Southern Utah News Articles
Golf course big topic at Kanab City Council meeting
Kanab’s Coral Cliffs Golf Course viability brought course homeowners and local golfers to the Kanab City Council meeting in numbers requiring the December 9 meeting be moved to the circuit court chambers.
The course homeowners were concerned over the prospect of the course shutting down next year if the course owners, headed up by local resident Mike Schollian, don’t receive a favorable water arrangement from the city.
The city sold the golf course to Schollian’s partnership several years ago and agreed to provide costly water as part of the deal for a period of time. The course has not generated much play over the past few years and is not profitable, although it is considered by most to be an asset to the city.
Council member Kirt Carpenter told the audience it costs the city $60-80,000 a year in water use, plus dedicating one pump house to watering the course. “Where, exactly, are the agreements the city made with Schollian, and what accounting of the amount used do we have and why is a lot of this water seen running down the street?”
Schollian, who was not present, had, perhaps jokingly, offered to lease the golf course to the city for $1 per year. Mayor Robert Houston stated, “We anticipate Mr. Schollian making a proposal for us to consider on the water issue very shortly.”
Discussion ensued regarding the inter-local financial agreement between Kane County’s Recreation and Transportation Special Service District and Kanab City to bring in federal funding to build a new airport terminal building. The city council favored this agreement, which is said to generate $500,000, of which half that amount is already committed.
Carpenter summed it up saying, “This represents a cooperative effort between the city and county to bring in money from elsewhere to build something worthwhile here.”
Sunrise Engineering, represented by Tom Avant, was awarded the contract for the Tom’s Canyon flood control project. The local firm has done most of the preliminary work on this project and Mayor Houston and Kanab City Manager Joe Decker favored writing out a procurement exemption to allow this.
Normally, three bids are required in projects costing over $125,000, but if a municipality decides they have the right player for their game, they can include wording in their agreement under Utah code citing the award was made without competition.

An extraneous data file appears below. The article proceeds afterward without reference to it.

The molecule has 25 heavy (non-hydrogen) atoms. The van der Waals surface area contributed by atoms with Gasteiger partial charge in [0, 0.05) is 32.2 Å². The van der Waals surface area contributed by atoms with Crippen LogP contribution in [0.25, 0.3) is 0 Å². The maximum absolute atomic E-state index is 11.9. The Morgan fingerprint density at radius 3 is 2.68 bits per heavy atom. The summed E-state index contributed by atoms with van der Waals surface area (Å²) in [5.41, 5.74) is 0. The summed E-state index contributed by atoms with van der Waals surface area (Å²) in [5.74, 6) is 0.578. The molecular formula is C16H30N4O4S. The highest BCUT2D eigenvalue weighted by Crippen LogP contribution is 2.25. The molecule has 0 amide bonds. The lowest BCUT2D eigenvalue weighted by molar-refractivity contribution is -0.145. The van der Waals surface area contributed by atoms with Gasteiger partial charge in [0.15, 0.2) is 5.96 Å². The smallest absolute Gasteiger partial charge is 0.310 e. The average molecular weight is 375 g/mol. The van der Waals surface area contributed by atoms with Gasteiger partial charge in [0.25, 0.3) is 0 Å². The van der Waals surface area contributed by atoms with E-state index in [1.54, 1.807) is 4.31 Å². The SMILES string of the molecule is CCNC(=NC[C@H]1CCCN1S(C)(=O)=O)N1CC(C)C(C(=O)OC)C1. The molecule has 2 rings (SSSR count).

Council member Kent Burggraaf felt uncomfortable about the decision and abstained from the vote.
The council debated a request by Rich Csenge, founder and director of the Amazing Earthfest event held in May the past eight years, for a $3000 contribution for next year’s affair.
Before debating, the council heard from Tom Daniel, who views Csenge as a voice exposing global warming, which Daniel feels is hogwash. “I don’t believe in global warming and don’t think any money should be given to anyone who believes it is,” Daniel stated.
Mayor Houston followed saying, “We’re not making this a political debate.” The council’s debate had nothing to do with Daniel’s assertion, focusing only on the amount to be contributed.
Burggraaf said it was a good festival, but “I think $500-$1000 is enough.”
Brent Chamberlain countered by saying, “This week-long event generates a lot of tax revenue that should go toward supporting this event that benefits the community. I think $3000 is appropriate.”
Joe B. Wright also favored a $3000 donation and wondered if it could be taken from the recreation fund, rather than the general fund.
Carpenter feels the city should set up an economic development budget from which the council would decide yearly which events should receive a city contribution. “Until that is accomplished, I don’t support giving out any money,” he voiced.
Cheryl Brown presented a compromise after Chamberlain’s motion for a $3000 chip in failed. “Couldn’t we contribute $2000?” she opined.
This motion passed 3-2, with Burggraaf and Carpenter voting nay.
The council voted to reappoint Byard Kershaw and Teresa Trujillo to the Planning and Zoning Commission. Dave Borup’s departure leaves an opening on the commission that Mayor Houston said, “I’ll fill with someone that shares my vision for Kanab.”